Data centers, the immense warehouses that hold, process and distribute seemingly endless amounts of data, are also an unassuming commercial real estate powerhouse. Hyperscale data centers built by tech giants such as Apple or Google are projected to grow 53% by the year 2021, in comparison to the number of existing data centers in Q4 2016.
A solid history of economic performance—even during severe downturns—combined with a continued growth of global digitalization trends makes this property type particularly attractive to real estate investors. Everett Thompson, Senior Vice President of Colliers’ Data Centers Consulting group, describes data centers as “the utility of the future.”
“If you could invest in a power company when the industry was first starting out, wouldn’t you want to do that?” asks Thompson. “Hundreds of billions of dollars are being spent here, and the yields are higher than most other investments in real estate. Typically, investors are building to a 12% cap rate or higher and then levering up to a 5-6% cap upon stabilized occupancy. These figures far exceed those of traditional real estate, and data centers are also a hedge against recessions, since most are considered ’mission critical‘ to the operations of the tenant.”
Here is a review of some of the ways that data centers have proved to be strong investments.
Any industry that utilizes an internet network can’t do so without a data center, which stores, processes and distributes all that data in the background of any given company’s operations. This said, data centers don’t necessarily fluctuate with normal market supply and demand factors, since what they supply is unquestionably integral to the operations of so many other industries.
Aside from being crucial on an industry level, data centers are also imperative to the daily lives of average Americans. If you pay your bills online, stream music through Spotify or Pandora and connect with friends and family on various social media networks, all of these activities couldn’t operate without the existence of data centers, a sector which remains strong regardless of the ebbs and flows of the economy.
Global Digitalization Trends
Companies are increasingly integrating the internet into how they conduct all aspects of business. This isn’t surprising, but it’s important to note that this trend continues to grow as digitalization becomes more commonly understood and developed. As businesses large and small continue to shift toward more tech-centric, internet-driven models, their IT infrastructures will also need to keep pace with this change, making data centers a hidden, but inevitable, part of this growth. According to Cisco, overall data center workloads will more than double from 2016 to 2021, and will triple in regard to cloud computing over the same time period.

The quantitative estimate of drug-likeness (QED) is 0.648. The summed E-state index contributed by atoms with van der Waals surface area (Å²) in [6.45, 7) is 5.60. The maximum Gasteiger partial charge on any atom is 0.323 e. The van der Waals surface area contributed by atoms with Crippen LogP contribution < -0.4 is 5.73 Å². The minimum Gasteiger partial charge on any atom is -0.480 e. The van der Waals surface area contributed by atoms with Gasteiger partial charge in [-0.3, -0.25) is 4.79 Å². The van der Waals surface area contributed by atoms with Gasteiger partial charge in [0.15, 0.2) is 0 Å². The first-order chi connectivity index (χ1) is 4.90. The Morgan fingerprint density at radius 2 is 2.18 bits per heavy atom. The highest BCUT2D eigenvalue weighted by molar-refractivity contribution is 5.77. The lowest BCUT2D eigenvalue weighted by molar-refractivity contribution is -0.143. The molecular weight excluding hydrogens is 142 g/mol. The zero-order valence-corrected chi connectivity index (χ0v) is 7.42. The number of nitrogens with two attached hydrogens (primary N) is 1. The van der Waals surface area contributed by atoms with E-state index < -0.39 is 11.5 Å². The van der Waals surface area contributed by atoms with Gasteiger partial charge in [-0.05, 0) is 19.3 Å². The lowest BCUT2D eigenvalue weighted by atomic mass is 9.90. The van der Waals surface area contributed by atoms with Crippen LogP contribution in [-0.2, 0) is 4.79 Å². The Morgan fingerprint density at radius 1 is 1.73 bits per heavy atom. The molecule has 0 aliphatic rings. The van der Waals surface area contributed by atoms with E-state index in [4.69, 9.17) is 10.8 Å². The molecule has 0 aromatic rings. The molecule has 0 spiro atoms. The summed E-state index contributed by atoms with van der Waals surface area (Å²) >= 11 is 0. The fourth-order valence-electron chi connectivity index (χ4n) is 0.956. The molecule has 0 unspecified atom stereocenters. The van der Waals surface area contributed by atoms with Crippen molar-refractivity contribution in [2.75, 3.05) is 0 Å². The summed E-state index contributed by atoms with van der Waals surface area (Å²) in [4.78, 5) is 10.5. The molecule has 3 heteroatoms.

Internet access was relatively expensive in the early years of internet adoption. But as widespread corporate and personal usage increased, that cost dropped precipitously, enabling entirely new business models. With Netflix, for example, network costs dropped to the point where in 2007, the company started streaming high definition content online, essentially replacing their mail delivery service.
Now, 11 years later, online streaming has exploded, with internet entertainment threatening established media. “What we’re witnessing now is a transformation that is every bit as game-changing as the industrial revolution,” says Thompson. “Up until recently, the internet was quite limited because the cost was so high. The costs are coming down—and what we’ll see going forward will be a boom of even more content moving online. That’s what data centers really do, they’re essentially big content-generating plants, similar to the original power plants of the first industrial revolution.”
Autonomous Vehicles Could Change the Future of Data Centers
What role will data centers play as autonomous vehicles make an entrance into the market in the not-so-distant future? In order for a car to drive itself, it will need advanced technology, along with some sort of a network connection. “At some point, that vehicle has to connect to the internet,” notes Thompson. Although it’s not entirely clear as to how many of those connections will reside in a self-driving car itself vs. remotely, it’s certain that the emergence of self-driving cars will change aspects of how data centers operate and communicate, further strengthening its permanence in terms of connectivity to other industries.
A Strong Investment Choice
As technology further develops, the importance of the internet is clear in terms of how individuals and industries operate. Although not obvious at first glance, data centers are the foundation for the sustainability of all company’s data and are imperative for the vitality of a variety of industries. Their ability to withstand dips in the economy and the necessary role they play in the growth of the internet have well-positioned data centers as a strong investment option now and for years to come. “There are billions of dollars coming into the industry, which has created a wonderful environment for investors and end users alike,” concludes Thompson.
This article was written by the U.S. Colliers Editorial Board, whose mission is to produce new and noteworthy commercial real estate thought leadership pieces to create conversation around proactive content. The Editorial Board focuses on CRE trends in the United States, and is comprised of Colliers marketing, research, communication and service line leaders.